The massive trove of technical reports at the National Technical Information Service, a branch of the Dept of Commerce, should be posted online for free public use to spur economic development and save agency operating expense. NTIS holds over 3 million government technical reports, written by government contractors and agency laboratories. All of these reports are unclassified and designated as public. A large fraction of the reports—and nearly all the recent reports—are stored by NTIS in electronic form.
Currently, NTIS charges very high, even prohibitive, prices for copies of these reports. Some of this is due to NTIS's legal obligation to recover certain costs.
As a result, this vast repository of knowledge, developed at taxpayer expense, remains inaccessible to the public.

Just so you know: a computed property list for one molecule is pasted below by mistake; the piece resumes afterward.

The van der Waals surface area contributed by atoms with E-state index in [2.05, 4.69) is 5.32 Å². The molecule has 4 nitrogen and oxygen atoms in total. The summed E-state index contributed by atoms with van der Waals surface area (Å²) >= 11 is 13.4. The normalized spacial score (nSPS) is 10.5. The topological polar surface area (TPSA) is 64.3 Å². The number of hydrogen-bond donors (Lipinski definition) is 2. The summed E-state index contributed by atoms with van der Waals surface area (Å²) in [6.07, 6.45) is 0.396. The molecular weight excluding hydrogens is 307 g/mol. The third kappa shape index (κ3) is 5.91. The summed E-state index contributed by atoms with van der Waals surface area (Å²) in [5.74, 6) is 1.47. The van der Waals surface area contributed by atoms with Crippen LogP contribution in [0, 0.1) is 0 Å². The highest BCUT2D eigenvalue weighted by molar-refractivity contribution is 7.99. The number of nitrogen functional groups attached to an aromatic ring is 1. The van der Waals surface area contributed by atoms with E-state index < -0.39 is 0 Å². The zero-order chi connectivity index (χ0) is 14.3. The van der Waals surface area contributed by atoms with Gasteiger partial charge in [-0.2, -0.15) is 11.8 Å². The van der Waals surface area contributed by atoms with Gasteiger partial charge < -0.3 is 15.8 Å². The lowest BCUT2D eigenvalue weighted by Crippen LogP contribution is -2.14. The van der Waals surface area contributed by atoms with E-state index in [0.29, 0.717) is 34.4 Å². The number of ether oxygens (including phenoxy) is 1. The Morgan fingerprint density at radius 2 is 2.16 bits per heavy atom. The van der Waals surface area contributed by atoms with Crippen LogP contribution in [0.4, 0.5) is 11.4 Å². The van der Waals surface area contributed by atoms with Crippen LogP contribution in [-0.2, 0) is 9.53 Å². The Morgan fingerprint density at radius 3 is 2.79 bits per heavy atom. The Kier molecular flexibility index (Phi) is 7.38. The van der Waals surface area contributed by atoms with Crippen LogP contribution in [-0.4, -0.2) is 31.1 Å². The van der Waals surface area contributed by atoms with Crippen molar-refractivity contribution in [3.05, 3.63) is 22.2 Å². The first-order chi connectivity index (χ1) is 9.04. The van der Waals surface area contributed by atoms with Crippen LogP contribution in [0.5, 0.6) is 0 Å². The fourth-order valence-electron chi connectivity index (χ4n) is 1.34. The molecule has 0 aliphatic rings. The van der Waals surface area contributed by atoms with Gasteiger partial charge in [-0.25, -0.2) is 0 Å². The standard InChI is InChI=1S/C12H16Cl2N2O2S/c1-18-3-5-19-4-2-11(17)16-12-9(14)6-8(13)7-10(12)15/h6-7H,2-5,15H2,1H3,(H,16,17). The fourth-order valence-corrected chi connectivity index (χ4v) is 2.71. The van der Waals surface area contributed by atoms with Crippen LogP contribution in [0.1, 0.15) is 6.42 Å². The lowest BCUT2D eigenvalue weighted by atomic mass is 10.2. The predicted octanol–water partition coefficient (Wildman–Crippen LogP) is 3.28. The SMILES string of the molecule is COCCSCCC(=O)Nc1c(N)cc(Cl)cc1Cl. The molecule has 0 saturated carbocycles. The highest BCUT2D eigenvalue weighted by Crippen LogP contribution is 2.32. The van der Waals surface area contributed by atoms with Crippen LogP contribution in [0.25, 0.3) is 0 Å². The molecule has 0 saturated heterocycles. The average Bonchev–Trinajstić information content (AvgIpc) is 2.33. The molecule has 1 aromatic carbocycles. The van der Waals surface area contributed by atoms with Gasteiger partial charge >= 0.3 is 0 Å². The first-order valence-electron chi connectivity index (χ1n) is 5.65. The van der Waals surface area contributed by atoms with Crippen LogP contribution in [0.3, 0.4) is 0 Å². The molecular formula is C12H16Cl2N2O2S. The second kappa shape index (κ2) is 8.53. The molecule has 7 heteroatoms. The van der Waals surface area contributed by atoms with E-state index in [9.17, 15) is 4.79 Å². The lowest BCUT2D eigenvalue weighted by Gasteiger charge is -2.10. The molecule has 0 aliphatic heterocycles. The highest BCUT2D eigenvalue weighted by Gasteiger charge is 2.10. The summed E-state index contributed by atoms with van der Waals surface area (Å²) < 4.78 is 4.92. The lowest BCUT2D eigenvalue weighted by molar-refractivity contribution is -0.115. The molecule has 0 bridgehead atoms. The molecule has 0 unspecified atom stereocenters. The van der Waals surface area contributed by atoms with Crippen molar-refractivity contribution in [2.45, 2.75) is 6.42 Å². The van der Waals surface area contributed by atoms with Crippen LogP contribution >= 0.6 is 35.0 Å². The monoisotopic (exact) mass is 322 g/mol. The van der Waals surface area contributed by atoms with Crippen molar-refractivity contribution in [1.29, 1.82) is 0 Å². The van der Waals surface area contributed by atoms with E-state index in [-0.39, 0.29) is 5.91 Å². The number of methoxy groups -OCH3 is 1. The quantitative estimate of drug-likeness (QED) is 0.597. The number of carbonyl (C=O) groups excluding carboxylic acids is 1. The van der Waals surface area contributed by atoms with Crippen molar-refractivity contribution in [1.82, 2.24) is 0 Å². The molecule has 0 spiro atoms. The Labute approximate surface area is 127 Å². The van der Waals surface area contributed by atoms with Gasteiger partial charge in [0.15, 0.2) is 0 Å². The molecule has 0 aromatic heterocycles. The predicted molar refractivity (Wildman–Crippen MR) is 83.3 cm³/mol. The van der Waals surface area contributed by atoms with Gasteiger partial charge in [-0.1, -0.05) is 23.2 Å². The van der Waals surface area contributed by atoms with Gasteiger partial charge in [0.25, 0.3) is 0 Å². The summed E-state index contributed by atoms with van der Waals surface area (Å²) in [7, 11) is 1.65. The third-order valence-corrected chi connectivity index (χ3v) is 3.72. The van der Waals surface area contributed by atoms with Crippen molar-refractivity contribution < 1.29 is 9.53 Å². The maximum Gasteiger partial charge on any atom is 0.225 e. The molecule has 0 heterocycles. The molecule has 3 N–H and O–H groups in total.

Placing the NTIS collection of scientific and technical information on the internet for free public use, downloading and full-text searching would make this crown jewel holding of the federal government fully available.
Search engine spidering would allow internet searches in a way never before possible, permitting members of the public, including schools, businesses and government to mine this valuable information in new ways.
Currently, NTIS maintains an expensive infrastructure to market and sell these reports. Placing reports already available in electronic form online would reduce the need for that portion of the organization to perform those tasks and would likely cut costs.
Releasing such a massive trove of technical information into the public domain would undoubtedly create economic activity, jobs and new businesses, and would spur scientific and engineering development. The data will help researchers identify long-forgotten R&D to apply to today’s most pressing problems.